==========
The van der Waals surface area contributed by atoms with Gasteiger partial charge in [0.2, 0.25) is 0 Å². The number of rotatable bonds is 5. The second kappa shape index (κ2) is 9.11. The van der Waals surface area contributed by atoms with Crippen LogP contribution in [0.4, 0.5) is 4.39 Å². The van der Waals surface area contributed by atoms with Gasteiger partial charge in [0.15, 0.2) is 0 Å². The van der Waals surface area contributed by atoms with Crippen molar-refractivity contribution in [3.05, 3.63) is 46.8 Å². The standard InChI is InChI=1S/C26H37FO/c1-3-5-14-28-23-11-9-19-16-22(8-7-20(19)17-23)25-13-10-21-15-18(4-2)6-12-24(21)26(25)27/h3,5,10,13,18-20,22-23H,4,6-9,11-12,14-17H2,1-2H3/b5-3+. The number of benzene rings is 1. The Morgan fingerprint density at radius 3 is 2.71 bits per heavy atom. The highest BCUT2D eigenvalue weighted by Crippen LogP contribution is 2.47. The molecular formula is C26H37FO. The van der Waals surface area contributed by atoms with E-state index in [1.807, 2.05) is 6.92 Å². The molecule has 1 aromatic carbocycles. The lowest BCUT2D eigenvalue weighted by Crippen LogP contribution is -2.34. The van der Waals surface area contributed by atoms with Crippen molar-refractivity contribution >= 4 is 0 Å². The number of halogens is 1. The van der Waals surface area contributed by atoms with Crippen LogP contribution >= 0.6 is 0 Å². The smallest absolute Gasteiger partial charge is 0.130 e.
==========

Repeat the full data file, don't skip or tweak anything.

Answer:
The van der Waals surface area contributed by atoms with Gasteiger partial charge in [0.2, 0.25) is 0 Å². The number of rotatable bonds is 5. The second kappa shape index (κ2) is 9.11. The van der Waals surface area contributed by atoms with Crippen LogP contribution in [0.4, 0.5) is 4.39 Å². The van der Waals surface area contributed by atoms with Gasteiger partial charge in [0.15, 0.2) is 0 Å². The van der Waals surface area contributed by atoms with Crippen molar-refractivity contribution in [3.05, 3.63) is 46.8 Å². The standard InChI is InChI=1S/C26H37FO/c1-3-5-14-28-23-11-9-19-16-22(8-7-20(19)17-23)25-13-10-21-15-18(4-2)6-12-24(21)26(25)27/h3,5,10,13,18-20,22-23H,4,6-9,11-12,14-17H2,1-2H3/b5-3+. The number of benzene rings is 1. The Morgan fingerprint density at radius 3 is 2.71 bits per heavy atom. The highest BCUT2D eigenvalue weighted by Crippen LogP contribution is 2.47. The molecular formula is C26H37FO. The van der Waals surface area contributed by atoms with E-state index in [1.807, 2.05) is 6.92 Å². The molecule has 1 aromatic carbocycles. The lowest BCUT2D eigenvalue weighted by Crippen LogP contribution is -2.34. The van der Waals surface area contributed by atoms with Crippen molar-refractivity contribution >= 4 is 0 Å². The number of halogens is 1. The van der Waals surface area contributed by atoms with Crippen LogP contribution >= 0.6 is 0 Å². The smallest absolute Gasteiger partial charge is 0.130 e.